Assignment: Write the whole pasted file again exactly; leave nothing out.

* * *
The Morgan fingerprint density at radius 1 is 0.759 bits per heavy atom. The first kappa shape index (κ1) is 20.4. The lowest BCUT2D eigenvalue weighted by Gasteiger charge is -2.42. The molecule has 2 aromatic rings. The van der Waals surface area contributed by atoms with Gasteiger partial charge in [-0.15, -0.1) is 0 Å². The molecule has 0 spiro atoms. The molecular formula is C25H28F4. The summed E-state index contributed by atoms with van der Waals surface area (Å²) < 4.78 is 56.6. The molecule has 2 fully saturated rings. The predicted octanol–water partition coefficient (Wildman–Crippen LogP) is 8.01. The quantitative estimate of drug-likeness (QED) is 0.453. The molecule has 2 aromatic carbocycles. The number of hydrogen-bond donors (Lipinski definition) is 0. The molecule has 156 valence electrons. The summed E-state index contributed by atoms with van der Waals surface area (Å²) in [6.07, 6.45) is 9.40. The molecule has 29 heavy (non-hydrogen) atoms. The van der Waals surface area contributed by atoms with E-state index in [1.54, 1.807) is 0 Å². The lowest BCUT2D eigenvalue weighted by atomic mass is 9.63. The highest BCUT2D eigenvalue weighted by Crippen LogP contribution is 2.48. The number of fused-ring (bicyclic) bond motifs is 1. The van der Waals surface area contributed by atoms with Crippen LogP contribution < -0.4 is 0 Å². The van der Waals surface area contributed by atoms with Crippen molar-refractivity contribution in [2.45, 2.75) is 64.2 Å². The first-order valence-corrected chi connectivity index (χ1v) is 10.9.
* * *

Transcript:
The Morgan fingerprint density at radius 1 is 0.759 bits per heavy atom. The first kappa shape index (κ1) is 20.4. The lowest BCUT2D eigenvalue weighted by Gasteiger charge is -2.42. The molecule has 2 aromatic rings. The van der Waals surface area contributed by atoms with Gasteiger partial charge in [-0.15, -0.1) is 0 Å². The molecule has 0 spiro atoms. The molecular formula is C25H28F4. The summed E-state index contributed by atoms with van der Waals surface area (Å²) < 4.78 is 56.6. The molecule has 2 fully saturated rings. The predicted octanol–water partition coefficient (Wildman–Crippen LogP) is 8.01. The quantitative estimate of drug-likeness (QED) is 0.453. The molecule has 2 aromatic carbocycles. The number of hydrogen-bond donors (Lipinski definition) is 0. The molecule has 156 valence electrons. The summed E-state index contributed by atoms with van der Waals surface area (Å²) in [6.07, 6.45) is 9.40. The molecule has 29 heavy (non-hydrogen) atoms. The van der Waals surface area contributed by atoms with E-state index in [1.54, 1.807) is 0 Å². The lowest BCUT2D eigenvalue weighted by atomic mass is 9.63. The highest BCUT2D eigenvalue weighted by Crippen LogP contribution is 2.48. The number of fused-ring (bicyclic) bond motifs is 1. The van der Waals surface area contributed by atoms with Crippen LogP contribution < -0.4 is 0 Å². The van der Waals surface area contributed by atoms with Crippen molar-refractivity contribution in [2.45, 2.75) is 64.2 Å². The first-order valence-corrected chi connectivity index (χ1v) is 10.9.